Public administration is the largest industry group within federal government, followed by trade, transportation, and utilities. Public administration can include just about any agency, from the Internal Revenue Service to U.S. District Courts and intermittent Census workers. In some states, the U.S. Forest Service is found in public administration, while in Oregon it belongs in the natural resources and mining group. Trade, transportation, and utilities is dominated by the U.S. Postal Service but in Oregon it also includes the Bonneville Power Administration. Education and health services is a fairly large group in Oregon, but it primarily includes Veterans Administration (VA) facilities, found in just a handful of communities. Oregon also has federal government jobs in financial activities (housing related), leisure and hospitality (parks), professional and business services (U.S. Army Corps of Engineers), and other services (national cemeteries).
Public administration was Oregon's largest industry group in 2010, with over 11,600 jobs, or about 38 percent of federal government's total. Per capita, Oregon ranked 45th, with 3.0 jobs per 1,000 population. There were 22 states with fewer than four federal public administration jobs per 1,000 population, and 13 at or under three per 1,000, so Oregon was not alone. At the other end of the spectrum, there were 20 states above five jobs per 1,000 with the top five including the District of Columbia (288.1), Maryland (18.6), Alaska (15.5), Virginia (14.4), and Hawaii, (11.4). Yes, it's true, DC - though not a state - had 288 federal public administration jobs for every 1,000 residents (DC also had the highest average wage).
the Portland region, led by Central Oregon's 1,127 jobs (31%), followed by Eastern Oregon, with 870 (24%), the Willamette Valley, Southern Oregon, Portland, then the Coast. Despite the large number of natural resources jobs in Oregon, public administration was the largest federal government industry group in most regions - except Southern Oregon (educational and health services). In Central Oregon, natural resources and mining would typically be its largest federal government activity - but the 2010 Census pushed public administration jobs to its top spot. Trade, transportation, and utilities generally finished second to public administration, representing about 28 percent of all federal jobs in Oregon.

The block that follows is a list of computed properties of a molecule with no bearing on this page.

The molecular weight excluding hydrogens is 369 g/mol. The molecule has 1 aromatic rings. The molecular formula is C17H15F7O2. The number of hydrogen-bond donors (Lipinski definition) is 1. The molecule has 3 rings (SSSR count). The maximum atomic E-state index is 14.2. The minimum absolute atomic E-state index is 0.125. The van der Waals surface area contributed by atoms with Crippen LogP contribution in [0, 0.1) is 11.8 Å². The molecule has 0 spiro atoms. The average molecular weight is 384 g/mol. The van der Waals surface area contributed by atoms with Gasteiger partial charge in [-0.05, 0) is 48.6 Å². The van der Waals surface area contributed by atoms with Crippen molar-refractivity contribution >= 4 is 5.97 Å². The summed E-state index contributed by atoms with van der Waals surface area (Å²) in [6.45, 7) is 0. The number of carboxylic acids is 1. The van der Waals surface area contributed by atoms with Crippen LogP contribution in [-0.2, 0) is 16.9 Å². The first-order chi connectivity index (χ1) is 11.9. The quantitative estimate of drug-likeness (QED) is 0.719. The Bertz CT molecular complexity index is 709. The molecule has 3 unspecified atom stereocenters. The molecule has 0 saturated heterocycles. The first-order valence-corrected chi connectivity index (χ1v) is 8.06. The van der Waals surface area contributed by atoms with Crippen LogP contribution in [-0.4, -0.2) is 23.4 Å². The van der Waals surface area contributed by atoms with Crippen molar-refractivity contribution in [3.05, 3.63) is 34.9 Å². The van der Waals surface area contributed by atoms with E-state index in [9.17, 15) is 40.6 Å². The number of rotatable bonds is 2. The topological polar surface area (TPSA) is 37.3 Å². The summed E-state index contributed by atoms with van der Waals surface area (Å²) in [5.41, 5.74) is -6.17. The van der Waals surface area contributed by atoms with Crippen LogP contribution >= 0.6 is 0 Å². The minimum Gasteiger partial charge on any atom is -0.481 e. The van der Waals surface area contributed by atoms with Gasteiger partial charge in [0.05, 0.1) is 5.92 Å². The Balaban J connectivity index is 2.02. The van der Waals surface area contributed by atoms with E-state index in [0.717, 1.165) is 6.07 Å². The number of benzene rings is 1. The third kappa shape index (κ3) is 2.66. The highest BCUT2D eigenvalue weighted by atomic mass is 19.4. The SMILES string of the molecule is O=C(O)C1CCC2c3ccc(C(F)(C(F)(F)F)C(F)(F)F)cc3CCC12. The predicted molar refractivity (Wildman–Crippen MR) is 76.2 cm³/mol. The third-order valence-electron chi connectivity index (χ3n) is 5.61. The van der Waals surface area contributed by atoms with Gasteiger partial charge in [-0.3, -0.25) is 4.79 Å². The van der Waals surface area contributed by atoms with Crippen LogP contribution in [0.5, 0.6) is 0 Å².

Federal employment in the Portland region reached about 15,330 jobs in 2010, representing half of Oregon's total. From a per capita standpoint, that's about right, since the five Oregon counties that make up the Portland region represented about 47 percent of the state's 2011 population, putting it at 8.5 jobs per 1,000. The leading region was Eastern Oregon, with 13.0 jobs per 1,000 population, followed by Central Oregon at 10.1 per 1,000 and Southern Oregon at 9.1 per 1,000. The Willamette Valley finished at the bottom, with just 4.9 federal jobs per 1,000 population. The Coast, with 6.0 federal jobs per 1,000 population was also below average.
At the county level, average pay for all industries in 2010 ranged from a low of $24,050 in Wheeler County to a high of $53,991 in Washington County. Likewise, federal government wages in Wheeler County averaged $36,726 (lowest in Oregon) compared with $55,791 in Washington County.
Where was federal pay ranked highest in Oregon? It wasn't Multnomah County, where pay averaged $72,768 and Wasco County was very close at $74,162. The honor goes to Sherman County, at $79,646. With 112 jobs in Sherman County, federal government represented about 15 percent of its all industries employment and 34 percent of its payroll. That's not the case in Multnomah County, where federal government was just 3 percent of its all industries employment and 4.6 percent of its payroll.
Sherman County is of course home to the John Day Dam - a behemoth capable of producing enough electricity to power two cities the size of Seattle, WA. Likewise, the Dalles Dam in Wasco County provides federal government jobs and enough electricity to power two cities the size of Portland.
|2010 Average Pay by Major Industry Group: Oregon|
|Total All Ownerships||127,285||1,598,642||$66,613,214,679||$41,669|
|Total Private Coverage||122,179||1,318,757||$54,036,750,075||$40,976|
|Total Federal Government||1,025||30,514||$1,956,860,866||$64,130|
|Professional & Business Services||20,078||180,948||$8,740,168,035||$48,302|
|Total Local Government||3,121||182,870||$7,815,039,826||$42,735|
|Education & Health Services||13,364||221,829||$9,362,880,231||$42,208|
|Total State Government||961||66,501||$2,804,563,912||$42,173|
|Trade, Transportation. & Utilities||25,255||305,226||$11,651,644,127||$38,174|
|Natural Resources & Mining||3,668||46,156||$1,224,302,643||$26,525|
|Leisure & Hospitality||11,644||161,886||$2,760,034,898||$17,049|
The Portland region remained ahead of the pack in all major industry groups. The "all other" industry group, which includes financial activities and professional and business services, along with leisure and hospitality and other services, was the highest paying, at an average $80,929. That outlook held true across each region although natural resources and mining beat out trade, transportation, and utilities in most regions except Portland and Central Oregon.
|2010 Average Federal Government Pay by Region and Major Industry Group|
|Region||Total Federal Government||Trade, Transportation, & Utilities||Education & Health Services||Natural Resources & Mining||Public Administration||All Other|